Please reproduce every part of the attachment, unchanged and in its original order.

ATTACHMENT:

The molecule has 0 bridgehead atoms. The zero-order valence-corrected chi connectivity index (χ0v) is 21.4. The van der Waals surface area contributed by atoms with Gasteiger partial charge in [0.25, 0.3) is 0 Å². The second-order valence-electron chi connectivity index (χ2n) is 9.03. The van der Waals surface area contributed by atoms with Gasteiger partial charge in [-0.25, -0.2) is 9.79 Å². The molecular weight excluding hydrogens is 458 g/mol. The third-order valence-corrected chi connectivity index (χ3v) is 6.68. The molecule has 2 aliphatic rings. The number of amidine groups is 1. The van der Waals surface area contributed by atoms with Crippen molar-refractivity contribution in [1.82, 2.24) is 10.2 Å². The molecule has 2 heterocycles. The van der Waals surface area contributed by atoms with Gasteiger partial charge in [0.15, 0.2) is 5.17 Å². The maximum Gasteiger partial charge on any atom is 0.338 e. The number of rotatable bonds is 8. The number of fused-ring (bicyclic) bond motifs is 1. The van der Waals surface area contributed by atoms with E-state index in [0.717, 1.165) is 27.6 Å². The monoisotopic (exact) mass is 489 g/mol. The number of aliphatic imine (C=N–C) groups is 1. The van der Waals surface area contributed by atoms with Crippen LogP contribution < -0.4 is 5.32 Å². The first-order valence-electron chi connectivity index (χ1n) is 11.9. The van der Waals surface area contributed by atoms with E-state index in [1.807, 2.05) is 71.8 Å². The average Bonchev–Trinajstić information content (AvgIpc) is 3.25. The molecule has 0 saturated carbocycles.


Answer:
The molecule has 0 bridgehead atoms. The zero-order valence-corrected chi connectivity index (χ0v) is 21.4. The van der Waals surface area contributed by atoms with Gasteiger partial charge in [0.25, 0.3) is 0 Å². The second-order valence-electron chi connectivity index (χ2n) is 9.03. The van der Waals surface area contributed by atoms with Gasteiger partial charge in [-0.25, -0.2) is 9.79 Å². The molecular weight excluding hydrogens is 458 g/mol. The third-order valence-corrected chi connectivity index (χ3v) is 6.68. The molecule has 2 aliphatic rings. The number of amidine groups is 1. The van der Waals surface area contributed by atoms with Crippen molar-refractivity contribution in [1.82, 2.24) is 10.2 Å². The molecule has 2 heterocycles. The van der Waals surface area contributed by atoms with Gasteiger partial charge in [0.15, 0.2) is 5.17 Å². The maximum Gasteiger partial charge on any atom is 0.338 e. The number of rotatable bonds is 8. The number of fused-ring (bicyclic) bond motifs is 1. The van der Waals surface area contributed by atoms with E-state index in [0.717, 1.165) is 27.6 Å². The monoisotopic (exact) mass is 489 g/mol. The number of aliphatic imine (C=N–C) groups is 1. The van der Waals surface area contributed by atoms with Crippen LogP contribution < -0.4 is 5.32 Å². The first-order valence-electron chi connectivity index (χ1n) is 11.9. The van der Waals surface area contributed by atoms with E-state index in [1.807, 2.05) is 71.8 Å². The average Bonchev–Trinajstić information content (AvgIpc) is 3.25. The molecule has 0 saturated carbocycles.